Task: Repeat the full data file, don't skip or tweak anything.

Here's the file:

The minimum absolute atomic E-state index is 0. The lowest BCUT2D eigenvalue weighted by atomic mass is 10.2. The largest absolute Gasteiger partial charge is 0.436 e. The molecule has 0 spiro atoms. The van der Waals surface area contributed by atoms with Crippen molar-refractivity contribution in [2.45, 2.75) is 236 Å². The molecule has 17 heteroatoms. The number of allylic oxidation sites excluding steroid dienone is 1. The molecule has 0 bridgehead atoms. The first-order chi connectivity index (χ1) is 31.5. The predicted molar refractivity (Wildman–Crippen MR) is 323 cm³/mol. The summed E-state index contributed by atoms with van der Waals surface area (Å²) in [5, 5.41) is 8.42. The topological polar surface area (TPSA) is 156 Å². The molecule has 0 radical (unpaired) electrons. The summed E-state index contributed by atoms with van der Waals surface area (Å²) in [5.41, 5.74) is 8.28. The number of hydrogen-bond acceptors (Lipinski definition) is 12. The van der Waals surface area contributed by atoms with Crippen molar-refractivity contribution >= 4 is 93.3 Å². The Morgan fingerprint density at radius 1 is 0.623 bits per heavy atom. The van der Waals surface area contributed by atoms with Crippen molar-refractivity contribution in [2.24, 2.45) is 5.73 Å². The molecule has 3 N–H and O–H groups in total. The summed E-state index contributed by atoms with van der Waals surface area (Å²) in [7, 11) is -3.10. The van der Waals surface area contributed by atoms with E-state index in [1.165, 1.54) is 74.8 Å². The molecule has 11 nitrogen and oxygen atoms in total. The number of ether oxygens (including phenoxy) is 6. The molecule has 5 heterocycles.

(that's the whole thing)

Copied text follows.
The minimum absolute atomic E-state index is 0. The lowest BCUT2D eigenvalue weighted by atomic mass is 10.2. The largest absolute Gasteiger partial charge is 0.436 e. The molecule has 0 spiro atoms. The van der Waals surface area contributed by atoms with Crippen molar-refractivity contribution in [2.45, 2.75) is 236 Å². The molecule has 17 heteroatoms. The number of allylic oxidation sites excluding steroid dienone is 1. The molecule has 0 bridgehead atoms. The first-order chi connectivity index (χ1) is 31.5. The predicted molar refractivity (Wildman–Crippen MR) is 323 cm³/mol. The summed E-state index contributed by atoms with van der Waals surface area (Å²) in [5, 5.41) is 8.42. The topological polar surface area (TPSA) is 156 Å². The molecule has 0 radical (unpaired) electrons. The summed E-state index contributed by atoms with van der Waals surface area (Å²) in [5.41, 5.74) is 8.28. The number of hydrogen-bond acceptors (Lipinski definition) is 12. The van der Waals surface area contributed by atoms with Crippen molar-refractivity contribution >= 4 is 93.3 Å². The Morgan fingerprint density at radius 1 is 0.623 bits per heavy atom. The van der Waals surface area contributed by atoms with Crippen molar-refractivity contribution in [2.24, 2.45) is 5.73 Å². The molecule has 3 N–H and O–H groups in total. The summed E-state index contributed by atoms with van der Waals surface area (Å²) in [7, 11) is -3.10. The van der Waals surface area contributed by atoms with E-state index in [1.165, 1.54) is 74.8 Å². The molecule has 11 nitrogen and oxygen atoms in total. The number of ether oxygens (including phenoxy) is 6. The molecule has 5 heterocycles.